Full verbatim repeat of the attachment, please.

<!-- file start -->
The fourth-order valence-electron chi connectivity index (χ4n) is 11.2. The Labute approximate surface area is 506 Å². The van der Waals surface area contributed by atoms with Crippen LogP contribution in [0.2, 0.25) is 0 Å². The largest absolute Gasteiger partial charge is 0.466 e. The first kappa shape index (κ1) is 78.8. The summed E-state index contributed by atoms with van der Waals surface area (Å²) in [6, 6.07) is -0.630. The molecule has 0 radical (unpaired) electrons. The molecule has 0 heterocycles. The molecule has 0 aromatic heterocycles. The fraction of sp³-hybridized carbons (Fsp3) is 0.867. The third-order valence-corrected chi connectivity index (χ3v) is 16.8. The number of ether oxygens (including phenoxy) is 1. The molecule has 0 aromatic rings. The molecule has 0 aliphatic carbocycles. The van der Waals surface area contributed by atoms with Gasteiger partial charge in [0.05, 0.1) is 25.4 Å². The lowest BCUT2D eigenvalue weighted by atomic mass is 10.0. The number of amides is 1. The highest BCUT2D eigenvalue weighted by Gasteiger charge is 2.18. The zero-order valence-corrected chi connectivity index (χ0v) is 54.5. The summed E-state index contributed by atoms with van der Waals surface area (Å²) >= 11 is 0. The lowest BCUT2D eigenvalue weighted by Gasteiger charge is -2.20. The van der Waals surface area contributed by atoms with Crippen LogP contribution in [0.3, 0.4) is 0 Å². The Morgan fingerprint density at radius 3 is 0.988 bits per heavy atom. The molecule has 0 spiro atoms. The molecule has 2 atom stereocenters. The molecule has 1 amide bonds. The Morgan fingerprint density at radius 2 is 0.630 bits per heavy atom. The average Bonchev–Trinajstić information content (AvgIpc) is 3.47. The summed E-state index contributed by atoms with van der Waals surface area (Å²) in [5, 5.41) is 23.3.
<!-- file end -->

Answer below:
The fourth-order valence-electron chi connectivity index (χ4n) is 11.2. The Labute approximate surface area is 506 Å². The van der Waals surface area contributed by atoms with Crippen LogP contribution in [0.2, 0.25) is 0 Å². The largest absolute Gasteiger partial charge is 0.466 e. The first kappa shape index (κ1) is 78.8. The summed E-state index contributed by atoms with van der Waals surface area (Å²) in [6, 6.07) is -0.630. The molecule has 0 radical (unpaired) electrons. The molecule has 0 heterocycles. The molecule has 0 aromatic heterocycles. The fraction of sp³-hybridized carbons (Fsp3) is 0.867. The third-order valence-corrected chi connectivity index (χ3v) is 16.8. The number of ether oxygens (including phenoxy) is 1. The molecule has 0 aromatic rings. The molecule has 0 aliphatic carbocycles. The van der Waals surface area contributed by atoms with Gasteiger partial charge in [0.05, 0.1) is 25.4 Å². The lowest BCUT2D eigenvalue weighted by atomic mass is 10.0. The number of amides is 1. The highest BCUT2D eigenvalue weighted by Gasteiger charge is 2.18. The zero-order valence-corrected chi connectivity index (χ0v) is 54.5. The summed E-state index contributed by atoms with van der Waals surface area (Å²) >= 11 is 0. The lowest BCUT2D eigenvalue weighted by Gasteiger charge is -2.20. The van der Waals surface area contributed by atoms with Crippen LogP contribution in [0.3, 0.4) is 0 Å². The Morgan fingerprint density at radius 3 is 0.988 bits per heavy atom. The molecule has 0 spiro atoms. The molecule has 2 atom stereocenters. The molecule has 1 amide bonds. The Morgan fingerprint density at radius 2 is 0.630 bits per heavy atom. The average Bonchev–Trinajstić information content (AvgIpc) is 3.47. The summed E-state index contributed by atoms with van der Waals surface area (Å²) in [5, 5.41) is 23.3.